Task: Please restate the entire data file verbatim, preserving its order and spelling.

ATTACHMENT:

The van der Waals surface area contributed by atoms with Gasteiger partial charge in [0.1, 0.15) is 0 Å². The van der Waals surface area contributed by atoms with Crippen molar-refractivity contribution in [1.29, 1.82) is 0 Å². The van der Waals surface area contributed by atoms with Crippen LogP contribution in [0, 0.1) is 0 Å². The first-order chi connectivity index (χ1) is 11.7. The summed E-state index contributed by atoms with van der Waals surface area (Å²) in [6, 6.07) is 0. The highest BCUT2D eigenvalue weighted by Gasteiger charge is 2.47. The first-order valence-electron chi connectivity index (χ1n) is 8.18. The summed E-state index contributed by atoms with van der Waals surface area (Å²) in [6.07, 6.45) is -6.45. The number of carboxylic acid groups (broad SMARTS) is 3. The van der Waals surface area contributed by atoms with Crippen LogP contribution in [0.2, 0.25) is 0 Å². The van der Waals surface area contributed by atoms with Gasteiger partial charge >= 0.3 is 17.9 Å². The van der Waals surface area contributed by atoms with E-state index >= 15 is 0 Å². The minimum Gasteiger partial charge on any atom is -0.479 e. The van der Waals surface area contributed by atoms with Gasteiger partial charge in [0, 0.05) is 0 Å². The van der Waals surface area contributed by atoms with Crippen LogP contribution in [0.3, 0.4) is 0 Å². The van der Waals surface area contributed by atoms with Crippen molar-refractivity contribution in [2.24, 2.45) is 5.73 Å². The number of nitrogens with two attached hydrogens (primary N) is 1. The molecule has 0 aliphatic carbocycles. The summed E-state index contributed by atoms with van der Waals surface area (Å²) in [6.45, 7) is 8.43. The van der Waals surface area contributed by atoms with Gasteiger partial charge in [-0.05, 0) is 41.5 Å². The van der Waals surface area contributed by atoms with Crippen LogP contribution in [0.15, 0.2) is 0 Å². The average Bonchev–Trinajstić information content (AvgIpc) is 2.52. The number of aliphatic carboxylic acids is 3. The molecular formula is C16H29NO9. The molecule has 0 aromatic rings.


The van der Waals surface area contributed by atoms with Gasteiger partial charge in [0.1, 0.15) is 0 Å². The van der Waals surface area contributed by atoms with Crippen molar-refractivity contribution in [1.29, 1.82) is 0 Å². The van der Waals surface area contributed by atoms with Crippen LogP contribution in [0, 0.1) is 0 Å². The first-order chi connectivity index (χ1) is 11.7. The summed E-state index contributed by atoms with van der Waals surface area (Å²) in [6, 6.07) is 0. The highest BCUT2D eigenvalue weighted by Gasteiger charge is 2.47. The first-order valence-electron chi connectivity index (χ1n) is 8.18. The summed E-state index contributed by atoms with van der Waals surface area (Å²) in [6.07, 6.45) is -6.45. The number of carboxylic acid groups (broad SMARTS) is 3. The van der Waals surface area contributed by atoms with Crippen LogP contribution in [0.2, 0.25) is 0 Å². The van der Waals surface area contributed by atoms with Gasteiger partial charge >= 0.3 is 17.9 Å². The van der Waals surface area contributed by atoms with E-state index >= 15 is 0 Å². The minimum Gasteiger partial charge on any atom is -0.479 e. The van der Waals surface area contributed by atoms with Gasteiger partial charge in [0, 0.05) is 0 Å². The van der Waals surface area contributed by atoms with Crippen LogP contribution in [0.3, 0.4) is 0 Å². The van der Waals surface area contributed by atoms with Crippen molar-refractivity contribution in [2.24, 2.45) is 5.73 Å². The number of nitrogens with two attached hydrogens (primary N) is 1. The molecule has 0 aliphatic carbocycles. The summed E-state index contributed by atoms with van der Waals surface area (Å²) in [6.45, 7) is 8.43. The van der Waals surface area contributed by atoms with Gasteiger partial charge in [-0.05, 0) is 41.5 Å². The van der Waals surface area contributed by atoms with Crippen LogP contribution in [0.15, 0.2) is 0 Å². The average Bonchev–Trinajstić information content (AvgIpc) is 2.52. The number of aliphatic carboxylic acids is 3. The molecular formula is C16H29NO9. The molecule has 0 aromatic rings.